Still, given the fact that policymakers are almost completely in the dark regarding the effects of school discipline reform and must act based on the best evidence available, they should take this negative shift in school climate seriously. If we grant the (intuitive) assumption that this shift in school climate was related to a shift in discipline policy, what are the implications?
The answer partly depends on whether the negative shift in Period 2 was a cumulative and delayed response to both discipline reforms, or a rapid response to de Blasio’s alone. If the former, it suggests that lowering suspension rates is an entirely bad idea. If the latter, it suggests that the nature and character of a particular discipline reform matters much more than the number of suspensions it reduces.
Bloomberg’s reform prevented teachers from using suspensions as a tool-of-first-resort. Given the favorable distribution of differences in schools that saw a sizable suspension decrease in Period 1, this may have been a win-win that cut out unnecessary suspensions while fostering a more positive school environment.
De Blasio’s however, likely undermined teacher authority significantly. Students are always pushing the envelope. Knowing that teachers have an incentive to not suspend (even after repeated disciplinary infractions) is a recipe for schoolhouse mischief.
These are, of course, conjectures based on a plausible reading of descriptive evidence. But hopefully this evidence will help take the policy conversation beyond the facile assumption that lower suspension rates are necessarily a sign of progress. Hopefully it will also encourage further study into how various suspension reforms are playing out in practice.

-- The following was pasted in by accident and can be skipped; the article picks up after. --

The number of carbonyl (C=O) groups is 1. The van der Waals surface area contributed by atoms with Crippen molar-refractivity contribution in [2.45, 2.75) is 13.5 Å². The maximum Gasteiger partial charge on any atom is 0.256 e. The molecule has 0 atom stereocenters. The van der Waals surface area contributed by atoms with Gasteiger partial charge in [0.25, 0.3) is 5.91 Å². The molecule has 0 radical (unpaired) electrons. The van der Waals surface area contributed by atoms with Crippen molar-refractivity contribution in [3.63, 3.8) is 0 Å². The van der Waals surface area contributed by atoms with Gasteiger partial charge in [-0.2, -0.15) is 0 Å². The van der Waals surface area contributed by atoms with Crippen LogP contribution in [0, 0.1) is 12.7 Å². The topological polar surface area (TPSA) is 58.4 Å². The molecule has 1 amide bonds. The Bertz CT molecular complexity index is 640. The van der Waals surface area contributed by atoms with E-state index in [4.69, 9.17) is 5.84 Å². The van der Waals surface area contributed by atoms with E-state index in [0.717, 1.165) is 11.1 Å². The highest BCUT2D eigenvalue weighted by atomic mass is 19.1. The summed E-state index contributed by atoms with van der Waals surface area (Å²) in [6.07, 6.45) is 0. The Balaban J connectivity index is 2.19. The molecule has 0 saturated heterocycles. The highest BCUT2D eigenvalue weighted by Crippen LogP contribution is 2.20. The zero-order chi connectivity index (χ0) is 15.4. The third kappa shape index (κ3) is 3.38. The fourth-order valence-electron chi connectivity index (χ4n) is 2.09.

We know next to nothing about the effects of these reforms. And given that most major districts lack a robust school climate survey, we simply can’t know much of anything in most places. But if we assume that what’s happened in NYC in the last two years is indicative of what’s been happening across the country, then we have to contend with the possibility that these reforms have harmed millions of America’s most vulnerable students.
Given that mere plausibility, the Trump administration should rescind Obama’s misguided “guidance” on discipline, which coerced school district administrators into second-guessing their teachers on how best to keep schools orderly, respectful, and safe. Once it’s no longer our official national policy to mistrust and second-guess teachers, we can have more serious, nuanced, local conversations on how best to approach school discipline… hopefully based on new evidence rather than old ideological assumptions.
Max Eden is a senior fellow at the Manhattan Institute.